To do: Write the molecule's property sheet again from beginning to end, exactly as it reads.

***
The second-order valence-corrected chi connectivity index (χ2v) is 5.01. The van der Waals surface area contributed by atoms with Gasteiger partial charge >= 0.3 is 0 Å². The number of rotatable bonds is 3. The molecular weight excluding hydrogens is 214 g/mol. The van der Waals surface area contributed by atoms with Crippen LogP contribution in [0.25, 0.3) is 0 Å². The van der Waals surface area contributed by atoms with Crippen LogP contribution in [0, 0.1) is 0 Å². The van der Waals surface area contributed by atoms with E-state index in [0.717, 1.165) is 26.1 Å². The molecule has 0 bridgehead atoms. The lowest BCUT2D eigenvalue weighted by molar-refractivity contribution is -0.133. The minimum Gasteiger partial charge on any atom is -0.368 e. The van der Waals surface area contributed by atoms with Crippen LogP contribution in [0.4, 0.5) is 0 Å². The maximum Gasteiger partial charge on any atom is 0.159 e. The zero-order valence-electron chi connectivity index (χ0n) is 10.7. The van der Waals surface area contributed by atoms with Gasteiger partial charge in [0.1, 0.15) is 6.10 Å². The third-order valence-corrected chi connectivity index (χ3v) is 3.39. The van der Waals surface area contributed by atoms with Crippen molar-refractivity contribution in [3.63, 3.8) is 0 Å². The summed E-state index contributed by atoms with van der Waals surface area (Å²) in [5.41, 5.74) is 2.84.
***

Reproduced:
The second-order valence-corrected chi connectivity index (χ2v) is 5.01. The van der Waals surface area contributed by atoms with Gasteiger partial charge >= 0.3 is 0 Å². The number of rotatable bonds is 3. The molecular weight excluding hydrogens is 214 g/mol. The van der Waals surface area contributed by atoms with Crippen LogP contribution in [0.25, 0.3) is 0 Å². The van der Waals surface area contributed by atoms with Crippen LogP contribution in [0, 0.1) is 0 Å². The van der Waals surface area contributed by atoms with E-state index in [0.717, 1.165) is 26.1 Å². The molecule has 0 bridgehead atoms. The lowest BCUT2D eigenvalue weighted by molar-refractivity contribution is -0.133. The minimum Gasteiger partial charge on any atom is -0.368 e. The van der Waals surface area contributed by atoms with Crippen LogP contribution in [0.4, 0.5) is 0 Å². The maximum Gasteiger partial charge on any atom is 0.159 e. The zero-order valence-electron chi connectivity index (χ0n) is 10.7. The van der Waals surface area contributed by atoms with Gasteiger partial charge in [0.1, 0.15) is 6.10 Å². The third-order valence-corrected chi connectivity index (χ3v) is 3.39. The van der Waals surface area contributed by atoms with Crippen molar-refractivity contribution in [3.63, 3.8) is 0 Å². The summed E-state index contributed by atoms with van der Waals surface area (Å²) in [5.41, 5.74) is 2.84.